After dissolution of the polyamide in the solvent, the solution is preferably then cooled to a temperature effective to cause precipitation of the polyamide. The precipitated polyamide will contain substantially less (e.g., about 50% less) colorant than the feed polyamide material. Separation of colorant from polyamide in step (b) optionally can be enhanced by contacting the solution with an active decoloring agent. The active decoloring agent can be selected from the group consisting of activated carbon, anion exchange resin, cation exchange resin, ion-pair resin, and combinations thereof. In other words, use of an active decoloring agent in the solution prior to cooling can increase the overall removal of colorant.

The organic solvent composition preferably is selected from the group consisting of aliphatic and aromatic ketones, aliphatic and aromatic alcohols, diols, combinations thereof, and combinations of one or more of these compounds with water. Solvent compositions comprising at least one alcohol selected from the group consisting of butanediol, butanol, ethanol, and benzyl alcohol are suitable. Some preferred organic solvent compositions comprise an aqueous solution or dispersion of 1-butanol or ethanol.

In another embodiment of the process, the colorant comprises an acid dye, and the process further comprises adding a base to the solution of step (a), thereby causing the acid dye and the added base to form an insoluble salt. This insoluble salt can be removed, for example, by filtration. Quaternary ammonium compounds are useful as the base in this embodiment of the invention.

One particular embodiment of the invention is a process for recycling post-consumer carpet containing colored polyamide fibers. This process comprises the steps of: (a) contacting solid colored polyamide fibers with an organic solvent composition at a temperature at least as high as the solution glass transition temperature of the polyamide, thereby forming a solution containing dissolved polyamide; and (b) separating colorant from the polyamide. Optionally, the process can further comprise the step of physically separating the backing of the carpet from the colored polyamide fibers prior to step (a). This physical separation can be accomplished, for example, by a method selected from the group consisting of shearing, cutting with a hot wire, cutting with a laser, and combinations thereof. Whether or not the backing is removed, it is presently preferred to reduce the colored polyamide fibers into smaller particles (e.g., by shredding or grinding) prior to being dissolved. After dissolution at elevated temperature, insoluble materials can be separated from dissolved polyamide, for example, by a method selected from the group consisting of filtration, centrifugation, and combinations thereof.

Another particular embodiment of the invention is a process for recycling post consumer carpet containing colored nylon fibers, comprising:

(a) separating dirt and other loosely-attached foreign materials from carpet having nylon face fibers;

(b) grinding, cutting, or shearing the colored nylon fibers into particles having reduced size;

(c) dissolving the nylon in a solvent composition comprising alcohol at a temperature at least as high as the solution glass transition temperature of the polyamide;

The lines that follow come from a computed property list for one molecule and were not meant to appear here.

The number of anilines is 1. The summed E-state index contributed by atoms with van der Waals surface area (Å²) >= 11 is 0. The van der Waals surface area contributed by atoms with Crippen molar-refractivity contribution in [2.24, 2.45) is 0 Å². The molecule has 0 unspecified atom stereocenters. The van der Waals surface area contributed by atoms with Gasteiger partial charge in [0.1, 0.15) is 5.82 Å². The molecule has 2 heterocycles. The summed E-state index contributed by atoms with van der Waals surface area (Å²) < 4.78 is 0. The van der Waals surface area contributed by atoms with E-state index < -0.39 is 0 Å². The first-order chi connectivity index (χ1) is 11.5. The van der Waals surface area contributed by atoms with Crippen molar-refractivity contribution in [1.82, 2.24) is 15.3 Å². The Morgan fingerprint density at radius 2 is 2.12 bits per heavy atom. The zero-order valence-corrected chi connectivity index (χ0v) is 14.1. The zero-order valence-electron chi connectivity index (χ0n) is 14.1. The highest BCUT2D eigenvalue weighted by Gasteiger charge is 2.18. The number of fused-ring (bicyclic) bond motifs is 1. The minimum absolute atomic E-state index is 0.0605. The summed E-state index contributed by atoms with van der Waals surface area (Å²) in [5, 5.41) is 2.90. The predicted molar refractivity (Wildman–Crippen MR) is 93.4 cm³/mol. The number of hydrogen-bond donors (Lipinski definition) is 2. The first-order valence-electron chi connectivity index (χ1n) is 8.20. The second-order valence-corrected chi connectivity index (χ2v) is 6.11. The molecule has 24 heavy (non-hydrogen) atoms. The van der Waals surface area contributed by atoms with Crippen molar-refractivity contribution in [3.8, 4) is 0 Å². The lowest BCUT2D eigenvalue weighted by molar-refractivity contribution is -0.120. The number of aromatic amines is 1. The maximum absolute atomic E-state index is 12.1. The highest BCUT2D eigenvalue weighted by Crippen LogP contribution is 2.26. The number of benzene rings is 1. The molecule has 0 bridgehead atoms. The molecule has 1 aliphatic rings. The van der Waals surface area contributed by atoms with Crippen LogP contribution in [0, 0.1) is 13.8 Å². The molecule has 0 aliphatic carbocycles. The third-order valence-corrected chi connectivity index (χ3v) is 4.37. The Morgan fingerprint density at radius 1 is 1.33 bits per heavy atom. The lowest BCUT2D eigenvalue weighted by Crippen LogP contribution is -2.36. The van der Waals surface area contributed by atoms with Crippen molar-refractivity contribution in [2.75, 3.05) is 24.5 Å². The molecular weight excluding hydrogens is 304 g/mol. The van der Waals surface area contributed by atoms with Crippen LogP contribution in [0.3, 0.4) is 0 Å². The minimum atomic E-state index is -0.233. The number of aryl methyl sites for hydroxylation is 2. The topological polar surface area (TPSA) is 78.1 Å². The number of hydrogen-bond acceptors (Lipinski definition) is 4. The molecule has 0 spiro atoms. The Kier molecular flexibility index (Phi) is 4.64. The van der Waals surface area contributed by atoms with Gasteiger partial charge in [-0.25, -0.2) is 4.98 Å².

(d) separating insoluble materials from dissolved nylon by a method selected from the group consisting of filtration, centrifugation, and combinations thereof;

(e) separating colorant from nylon by contacting the solution with an active decoloring agent; and

(f) cooling the dissolved nylon to a temperature of 140 C. or less, thereby causing nylon to precipitate. The alcohol solution in which the nylon is dissolved preferably comprises at least about 50% by weight alcohol, and the remainder water. After dissolution the nylon preferably makes up from about 10-20 weight % of the solution.

The process can optionally further comprise washing the precipitated nylon with a liquid selected from the group consisting of alcohol, water, and mixtures thereof. The alcohol used in washing preferably is selected from the group consisting of ethanol, butanol, isopropanol, benzyl alcohol, 1,4-butanediol, 1,5-pentanediol, and mixtures thereof.

Another embodiment of the invention is a process for removing colorant from colored polyamide, comprising:

(a) dissolving a colored polyamide in a solubilizing solvent so as to give a first polymer-containing solution, the polymer-containing solution including polyamide and soluble colorants;

(b) decreasing the concentration of the soluble colorants in the first polymer-containing solution so as to give a second polymer-containing solution, the second polymer-containing solution having a decreased amount of soluble colorants and the solubilizing solvent, and

(c) recovering the polyamide from the second polymer-containing solution. In this embodiment of the invention, the second polymer-containing solution is what is left behind after dye and adhesive are removed from the first polymer-containing solution.

Yet another embodiment of the invention is a process for recovering polyamide from post-consumer carpets containing polyamide and soluble colorant components, the process comprising:

(a) dissolving at least a portion of the polyamide component and at least a portion of the soluble colorant component in a solubilizing solvent so as to give a first polyamide-containing solution and undissolved carpet materials, the first polyamide-containing solution including at least a portion of the polyamide and at least a portion of the soluble colorant components;